NEW YORK (CNNMoney.com) -- General Motors will raise a record $20.1 billion in its initial public offering. The automaker priced its common shares at $33, the upper end of its price range, Wednesday evening.
GM's common shares will begin trading Thursday morning on the New York Stock Exchange under its traditional GM stock symbol. The company will raise far more than the $13 billion it had projected, when it first announced price details for its IPO earlier this month.
Early Thursday morning, GM's partner in China, SAIC Motor Corp., announced it had bought 1% of GM's shares as part of the IPO. China has become the largest market for auto sales in the world, and fast growth is expected to continue there for the foreseeable future. Through its overseas partnerships, GM will sell more cars in China than in the United States for the fist time in 2010.
"All of us at GM are excited about this historic milestone," said GM Chief Financial Officer Chris Liddell in a statement announcing the pricing. "We are especially appreciative of those who stood by us through the toughest times."
The strong demand for GM shares has been building for several days.
On Tuesday, GM raised the price target for its shares to between $32 and $33, from its original estimate of $26 to $29. Wednesday morning, GM announced it would sell 31% more common shares than originally planned, as well as additional preferred shares.
About $11.8 billion of the proceeds from the sale will go to the U.S. Treasury, which has held a 61% stake in GM since July 2009 in return for the $50 billion bailout that helped GM get through its bankruptcy process. Taxpayers' stake in GM will fall to about 33% of the common stock following the sale.
Whether or not taxpayers get back all of the $50 billion will depend upon the price of the stock when the remaining shares held by Treasury are sold.
Between the repayment of loans, the repurchase of preferred shares held by Treasury, and the IPO, GM will have repaid roughly $22 billion of the bailout.
The large sale by Treasury reduces the taxpayer's risk to a drop in GM share price. But it also gives taxpayers less upside if shares rise in value, making it more difficult for the government to get back all that it spent on the bailout. GM shares would have to rise about 65% for the government to break even.
A senior administration official, who did not wish to be identified, told reporters Wednesday evening not he could not project whether Treasury would eventually get all the bailout money back
"We view this as an important, major milestone," he said. "The fact that a company, which ... was given up for dead by many was able to raise a huge amount of capital in one day says obviously good things."
The official said Treasury felt it was appropriate to sell as many shares as the market would bear at this time, even if it reduced the total price that taxpayers would eventually get for the stake.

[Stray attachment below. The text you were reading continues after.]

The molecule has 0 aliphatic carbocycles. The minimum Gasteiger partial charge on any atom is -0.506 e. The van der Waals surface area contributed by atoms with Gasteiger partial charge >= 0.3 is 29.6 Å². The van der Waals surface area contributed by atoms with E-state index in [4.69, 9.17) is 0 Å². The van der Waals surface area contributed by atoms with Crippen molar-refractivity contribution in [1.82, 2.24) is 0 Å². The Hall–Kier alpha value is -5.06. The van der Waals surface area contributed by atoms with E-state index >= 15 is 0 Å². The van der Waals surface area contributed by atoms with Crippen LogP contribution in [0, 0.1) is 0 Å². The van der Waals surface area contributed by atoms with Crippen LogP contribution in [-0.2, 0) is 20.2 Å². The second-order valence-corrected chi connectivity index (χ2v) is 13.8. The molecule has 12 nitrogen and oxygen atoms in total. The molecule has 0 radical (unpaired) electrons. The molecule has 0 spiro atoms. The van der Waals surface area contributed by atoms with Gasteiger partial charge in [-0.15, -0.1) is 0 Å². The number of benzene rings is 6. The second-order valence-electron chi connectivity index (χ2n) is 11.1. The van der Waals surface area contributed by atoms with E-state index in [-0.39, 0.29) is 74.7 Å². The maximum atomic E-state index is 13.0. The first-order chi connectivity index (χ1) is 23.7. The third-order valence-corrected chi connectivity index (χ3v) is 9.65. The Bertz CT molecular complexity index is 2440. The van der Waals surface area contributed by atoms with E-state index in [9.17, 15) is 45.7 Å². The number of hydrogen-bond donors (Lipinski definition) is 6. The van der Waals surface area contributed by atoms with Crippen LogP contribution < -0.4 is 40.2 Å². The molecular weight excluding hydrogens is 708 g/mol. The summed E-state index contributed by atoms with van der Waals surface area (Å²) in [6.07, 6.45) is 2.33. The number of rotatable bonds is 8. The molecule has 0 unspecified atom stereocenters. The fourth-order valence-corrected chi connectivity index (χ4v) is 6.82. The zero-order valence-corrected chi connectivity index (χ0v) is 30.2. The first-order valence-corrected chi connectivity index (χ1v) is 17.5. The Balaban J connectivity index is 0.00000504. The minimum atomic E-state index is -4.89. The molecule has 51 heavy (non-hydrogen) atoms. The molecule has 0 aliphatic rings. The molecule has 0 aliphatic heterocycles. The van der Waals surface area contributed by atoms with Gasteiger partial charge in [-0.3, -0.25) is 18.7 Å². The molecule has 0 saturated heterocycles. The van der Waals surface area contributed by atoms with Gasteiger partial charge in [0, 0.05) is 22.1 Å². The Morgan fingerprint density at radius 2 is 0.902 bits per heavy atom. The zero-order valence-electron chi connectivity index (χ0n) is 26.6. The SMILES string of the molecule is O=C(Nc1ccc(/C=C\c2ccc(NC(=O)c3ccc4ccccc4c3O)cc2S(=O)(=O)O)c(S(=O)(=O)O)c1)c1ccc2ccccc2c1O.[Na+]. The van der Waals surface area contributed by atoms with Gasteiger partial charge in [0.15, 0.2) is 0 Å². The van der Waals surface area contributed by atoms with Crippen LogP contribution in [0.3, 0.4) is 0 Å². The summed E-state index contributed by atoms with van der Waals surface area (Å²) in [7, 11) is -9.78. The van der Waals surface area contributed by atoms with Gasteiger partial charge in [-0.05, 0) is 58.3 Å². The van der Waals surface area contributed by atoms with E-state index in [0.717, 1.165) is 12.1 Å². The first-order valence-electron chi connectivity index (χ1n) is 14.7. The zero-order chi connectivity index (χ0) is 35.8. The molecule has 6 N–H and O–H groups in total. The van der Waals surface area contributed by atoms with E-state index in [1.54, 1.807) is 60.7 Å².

"We are absolutely committed to getting a return for the taxpayers. We are also committed to exiting as soon as practical," he said.
Treasury and the other existing shareholders are prohibited from selling any additional shares into the market for another six months. It could take years fort the U.S. to completely unwind its stake.
"We're going to sell these shares over time, the official added. "We're not going to make any comment tonight whether the stock will go up down or sideways. That is a matter only the future will reveal."
The pricing would give GM a market value of about $49.5 billion when trading starts. By comparison, rival Ford Motor (F, Fortune 500) has a market value of $58 billion, after seeing its shares climb 67% so far this year.
But GM's value would rise both as the share price climbs and as other shareholders exercise rights to buy additional shares. The other shareholders include the union-controlled trust fund charged with paying retirees' medical expenses, the Canadian government, which also contributed to the bailout, and creditors of the old GM.
There could be as much as $23.1 billion worth of shares sold in trading Thursday, as the investment banks that underwrite the offering have the right to sell as much as 15% more stock. That would increase the proceeds that would go to Treasury and the other shareholders.
According to investment firm Renaissance Capital, which specializes in IPOs, the largest IPO in U.S. history was the $17.9 billion raised by Visa in March of 2008. The largest offering anywhere in the world was the $19.2 billion raised by the Agricultural Bank of China in a Hong Kong offering in July.
The GM $20.1 billion offering does not top Renaissance's rankings because it typically only considers common share sales, not common and preferred combined. GM's $15.8 in common share sales makes it No. 3 in Renaissance's U.S. rankings and No. 7 globally.
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